As one of the largest suite operators in the world, Royal Caribbean International (RCI) knows how important suite guests are to the cruise equation. The US-based cruise line has over 2,000 suites across its fleet, and when its eagerly awaited mega-ship Oasis of the Seas enters service this November, followed closely by its Oasis-class sister ship, Allure of the Seas, in 2010, RCI will have twice as many suites as the next largest competitor.

It was this realisation, and the evolving needs and desires of suite guests, that spurred RCI to upgrade the suite furnishings and services across its fleet. "Our suites are highly coveted," says RCI’s senior vice-president of hotel operations Lisa Bauer. "We have 167 suites on the Oasis class, and 100 suites on the Freedom class and they just go! And for the premiums that suite guests pay, we have to make sure that they’re getting great value."

In analysing suite guest ratings, feedback and the changing profile of their suite guests, RCI was able to identify what high-end cruisers value in their cruise experience, from basic requirements to extra luxuries. "The profile of our suite guests is that they’re well travelled, discriminating and have high expectations," says Bauer.

"We wanted to deliver an improved and competitive suite experience that met these expectations both in terms of hardware and service."

Furnishing upgrades

“The profile of our suite guests is that they’re well travelled, discriminating and have high expectations.”

"One of the things that guests have talked about, and the place where we had the most opportunity [to make upgrades], was furnishings," says Bauer. "We have always had exceptional hardware, and the suites are nice and large, but the hospitality industry’s standards are changing, and so are our guest expectations."

RCI is endowing all of its suites with plush new sofa beds, flat screen televisions, stylish new balcony furniture and iPod docking stations. The upgrades began in March 2009, and will be complete by 2010. Personal touches play a significant part of the makeover, which Bauer says are essential to the modern luxury accommodation experience. "I think suite guests are looking for the kind of personalisation they would get if they were at a five-star shore-side hotel," she says.

These extras will include complimentary slippers, luxury spa bathrobes, the cruise line’s exclusive range of Vitality bathroom amenities, Ghirardelli chocolates at turndown, plush bedding and a special menu from which guests can select their preference of pillow.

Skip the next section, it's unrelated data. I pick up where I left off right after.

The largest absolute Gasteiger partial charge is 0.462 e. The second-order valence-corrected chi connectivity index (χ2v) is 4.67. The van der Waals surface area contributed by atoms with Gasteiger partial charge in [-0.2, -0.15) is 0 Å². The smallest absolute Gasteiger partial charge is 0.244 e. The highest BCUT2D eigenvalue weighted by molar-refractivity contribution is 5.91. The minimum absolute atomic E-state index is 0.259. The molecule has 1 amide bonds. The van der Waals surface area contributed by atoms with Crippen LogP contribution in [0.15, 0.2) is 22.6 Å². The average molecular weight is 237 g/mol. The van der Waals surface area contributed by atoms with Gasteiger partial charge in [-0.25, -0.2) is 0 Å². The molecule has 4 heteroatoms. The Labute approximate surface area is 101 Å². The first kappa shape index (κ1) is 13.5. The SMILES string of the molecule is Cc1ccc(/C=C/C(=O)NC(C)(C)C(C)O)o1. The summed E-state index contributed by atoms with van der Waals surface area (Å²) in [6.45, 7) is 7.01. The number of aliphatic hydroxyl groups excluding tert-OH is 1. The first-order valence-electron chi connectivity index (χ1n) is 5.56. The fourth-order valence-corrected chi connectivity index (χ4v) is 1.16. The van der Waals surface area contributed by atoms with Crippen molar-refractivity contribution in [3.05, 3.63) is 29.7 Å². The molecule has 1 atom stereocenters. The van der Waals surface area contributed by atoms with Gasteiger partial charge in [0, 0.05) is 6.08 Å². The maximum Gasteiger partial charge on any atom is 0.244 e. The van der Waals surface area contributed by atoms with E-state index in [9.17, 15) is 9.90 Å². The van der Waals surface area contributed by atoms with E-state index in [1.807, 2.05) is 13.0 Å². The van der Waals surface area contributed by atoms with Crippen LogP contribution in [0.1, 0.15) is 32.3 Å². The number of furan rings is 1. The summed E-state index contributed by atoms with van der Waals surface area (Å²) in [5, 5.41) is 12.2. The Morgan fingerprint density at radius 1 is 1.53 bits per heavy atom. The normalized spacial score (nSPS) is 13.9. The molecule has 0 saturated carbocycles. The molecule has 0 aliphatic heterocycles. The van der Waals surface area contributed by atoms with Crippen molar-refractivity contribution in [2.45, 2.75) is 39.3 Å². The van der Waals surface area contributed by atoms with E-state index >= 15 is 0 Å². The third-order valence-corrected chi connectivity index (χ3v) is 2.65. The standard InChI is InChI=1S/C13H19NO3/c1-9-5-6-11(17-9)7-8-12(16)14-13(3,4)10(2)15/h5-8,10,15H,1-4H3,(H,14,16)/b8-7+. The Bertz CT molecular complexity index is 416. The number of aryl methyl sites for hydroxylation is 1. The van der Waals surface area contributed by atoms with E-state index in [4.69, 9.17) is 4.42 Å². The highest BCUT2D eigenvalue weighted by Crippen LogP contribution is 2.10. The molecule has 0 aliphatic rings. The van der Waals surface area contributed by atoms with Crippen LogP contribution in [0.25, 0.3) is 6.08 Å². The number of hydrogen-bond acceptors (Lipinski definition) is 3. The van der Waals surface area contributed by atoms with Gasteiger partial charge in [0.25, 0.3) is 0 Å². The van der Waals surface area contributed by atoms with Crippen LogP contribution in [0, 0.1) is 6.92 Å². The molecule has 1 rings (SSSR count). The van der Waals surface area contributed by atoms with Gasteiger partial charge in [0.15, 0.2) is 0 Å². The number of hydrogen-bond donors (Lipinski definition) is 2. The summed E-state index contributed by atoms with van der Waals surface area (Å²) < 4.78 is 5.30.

Service enhancements

For service, priority privileges are top of suite guests’ list of essentials, says Bauer. While most essential priority services were already included in RCI’s suite offerings, many were upgraded to a more personalised level, such as VIP theatre reservations, priority spa bookings, tender ticketing and offshore excursion ticketing. "From the time they arrive at the pier, we make sure our suite guests have a separate drop off area, separate security line access and upgraded signage so that it is clear this is the suite check-in area. Once they are on board, one of our senior management staff walks them to their room, and later they are invited to a private cocktail party hosted by the captain," says Bauer.

Suite guests also now have upgraded concierge services and VIP areas on private islands. Room service delivery has also been enhanced, enabling suite guests to "order in" from the dining room menu, while guests in the Loft Suites will have a suite attendant instead of traditional room service. RCI has also changed the colour code of its guests’ SeaPasses to indicate their suite category (silver for junior suite guests; gold for those in grand suites or higher). "While we give our outstanding Gold Anchor Service to everybody on board, it’s an indication to our crew that these are our suite guests," Bauer says.


Even the architecture of RCI new builds has been designed to integrate better services for suite guests. "When we were designing Oasis and Allure we thought about how we could improve the ship for our suite guests and make things easier," Bauer says.

Many of the suites on Oasis-class ships are designed to accommodate diverse and multi-generational groups. "As a family brand, we ensure our suites accommodate everyone from a couple to a family of 14," says Bauer. "Essentially, all of [the enhancements] are meant to make our guests feel like they’re getting a special upgraded experience from the time they make their reservation until the end of the cruise when making their priority departure. "I think the suite guests are going to think that Royal Caribbean is delivering service in a way that even we couldn’t anticipate."